Long take

In filmmaking, a long take is a shot lasting much longer than the conventional editing pace either of the film itself or of films in general. Significant camera movement and elaborate blocking are often elements in long takes, but not necessarily so. The term "long take" should not be confused with the term "long shot", which refers to the distance between the camera and its subject and not to the temporal length of the shot itself. The length of a long take was originally limited to how much film a motion picture camera could hold, but the advent of digital video has considerably lengthened the maximum potential length of a take.


When filming Rope (1948), Alfred Hitchcock intended for the film to have the effect of one long continuous take, but the cameras available could hold not more than 1000 feet of 35 mm film. As a result, each take used up to a whole roll of film and lasts up to 10 minutes. Many takes end with a dolly shot to a featureless surface (such as the back of a character's jacket), with the following take beginning at the same point by zooming out. The entire film consists of only 11 shots.[1][lower-alpha 1]

Andy Warhol and collaborating avant-garde filmmaker, Jonas Mekas, shot the 485-minute-long experimental film, Empire (1964), on 10 rolls of film using an Auricon camera via 16mm film which allowed longer takes than its 35 mm counterpart. "The camera took a 1,200ft roll of film that would shoot for roughly 33 minutes."[3]

A handful of theatrically released feature films, such as Timecode (2000), Russian Ark (2002), PVC-1 (2007), and Victoria (2015) are filmed in one single take; others are composed entirely from a series of long takes, while many more may be well known for one or two specific long takes within otherwise more conventionally edited films. In 2012, the art collective The Hut Project produced The Look of Performance, a digital film shot in a single 360° take lasting 3 hours, 33 minutes and 8 seconds. The film was shot at 50 frames per second, meaning the final exhibited work lasts 7 hours, 6 minutes and 17 seconds.[4]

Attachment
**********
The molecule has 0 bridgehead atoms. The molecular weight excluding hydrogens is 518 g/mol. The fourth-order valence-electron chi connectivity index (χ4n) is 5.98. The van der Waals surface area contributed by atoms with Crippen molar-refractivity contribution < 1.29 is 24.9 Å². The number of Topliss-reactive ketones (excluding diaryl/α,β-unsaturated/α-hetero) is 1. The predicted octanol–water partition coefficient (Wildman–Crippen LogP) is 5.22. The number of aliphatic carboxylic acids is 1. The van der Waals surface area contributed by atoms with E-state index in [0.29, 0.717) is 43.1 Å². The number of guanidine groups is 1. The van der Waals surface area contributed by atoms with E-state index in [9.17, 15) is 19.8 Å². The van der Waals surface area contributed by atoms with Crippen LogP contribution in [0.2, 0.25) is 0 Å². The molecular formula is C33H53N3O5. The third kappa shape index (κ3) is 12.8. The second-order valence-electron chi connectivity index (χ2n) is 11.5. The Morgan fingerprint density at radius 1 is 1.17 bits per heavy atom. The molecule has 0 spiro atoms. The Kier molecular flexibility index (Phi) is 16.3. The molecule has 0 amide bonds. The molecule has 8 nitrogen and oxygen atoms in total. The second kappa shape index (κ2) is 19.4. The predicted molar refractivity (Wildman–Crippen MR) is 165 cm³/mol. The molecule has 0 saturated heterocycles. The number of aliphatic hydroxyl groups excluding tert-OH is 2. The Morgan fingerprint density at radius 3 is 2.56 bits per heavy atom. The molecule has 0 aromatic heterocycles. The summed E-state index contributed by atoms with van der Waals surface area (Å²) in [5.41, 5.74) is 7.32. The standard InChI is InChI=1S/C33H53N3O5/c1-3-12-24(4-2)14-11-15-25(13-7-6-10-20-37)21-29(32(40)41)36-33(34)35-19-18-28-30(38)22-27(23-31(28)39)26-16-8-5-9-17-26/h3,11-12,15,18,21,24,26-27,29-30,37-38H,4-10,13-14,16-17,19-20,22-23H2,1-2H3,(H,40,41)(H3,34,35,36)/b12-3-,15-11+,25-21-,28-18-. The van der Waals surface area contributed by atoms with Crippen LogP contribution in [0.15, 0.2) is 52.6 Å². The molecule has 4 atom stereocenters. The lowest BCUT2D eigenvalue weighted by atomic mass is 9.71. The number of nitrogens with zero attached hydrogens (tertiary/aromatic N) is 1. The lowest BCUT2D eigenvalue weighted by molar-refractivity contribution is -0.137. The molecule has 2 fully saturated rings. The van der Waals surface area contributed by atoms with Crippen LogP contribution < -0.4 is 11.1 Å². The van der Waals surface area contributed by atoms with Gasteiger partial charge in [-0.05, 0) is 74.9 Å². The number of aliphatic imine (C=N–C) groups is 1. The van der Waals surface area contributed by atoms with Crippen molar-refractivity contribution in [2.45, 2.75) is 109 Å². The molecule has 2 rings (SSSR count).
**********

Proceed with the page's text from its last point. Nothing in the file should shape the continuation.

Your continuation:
The police procedural series The Bill used long takes to achieve a documentary style effect.[5] Other examples include The X-Files episode "Triangle" (season 6, episode 3), directed (and written) by the series creator Chris Carter. The technique is also frequently used in ER, which fits with the show's use of Steadicam for the majority of shots. An episode "The Inheritance / C.I.D. 111" of the Indian suspense drama C.I.D., broadcast on 7 November 2004, is a 111-minute-long single take. It currently holds the Guinness World Record for the longest single shot for TV.

Another example from television can be seen in the first season of HBO's True Detective. In episode four, "Who Goes There", protagonist Detective Rustin Cohle (portrayed by Matthew McConaughey) is undercover as part of a biker gang who have decided to brazenly rob a drug den located in a dangerous neighborhood. The shot begins with the bikers arriving to the drug den with McConaughey's character reluctantly in tow. The six-minute shot moves in and out of various residences, through several blocks and over a fence while shots are fired by shouting gangsters, bikers and police as they arrive on the scene. McConaughey at first assists the biker gang, then turns on them to abduct the leader, dragging him along for more than half of the continuous shot.[6] Director Cary Fukunaga commented to The Guardian, "We required the involvement of every single department, like a live theatre show. We had make-up artists hiding in houses so they could dash out and put make-up on [Cohle's hostage] Ginger's head. We panned away for a second to do that. We also had ADs peppered around the neighborhood with extras who had specific things to yell and specific places to run. We had stunt guys coordinating with stunt drivers to pull up at the right time, special-effects guys outside throwing foam bricks and firing live rounds."[7]

The John Wick series of films are known for their long take fight scenes. This was due to the budgetary constraints of using only a single high-end camera for all the filming, and required close choreography with the various extras involved in the fights, having to run behind the camera after being one of the first fallen attackers as to come in again as a new attacker.[8]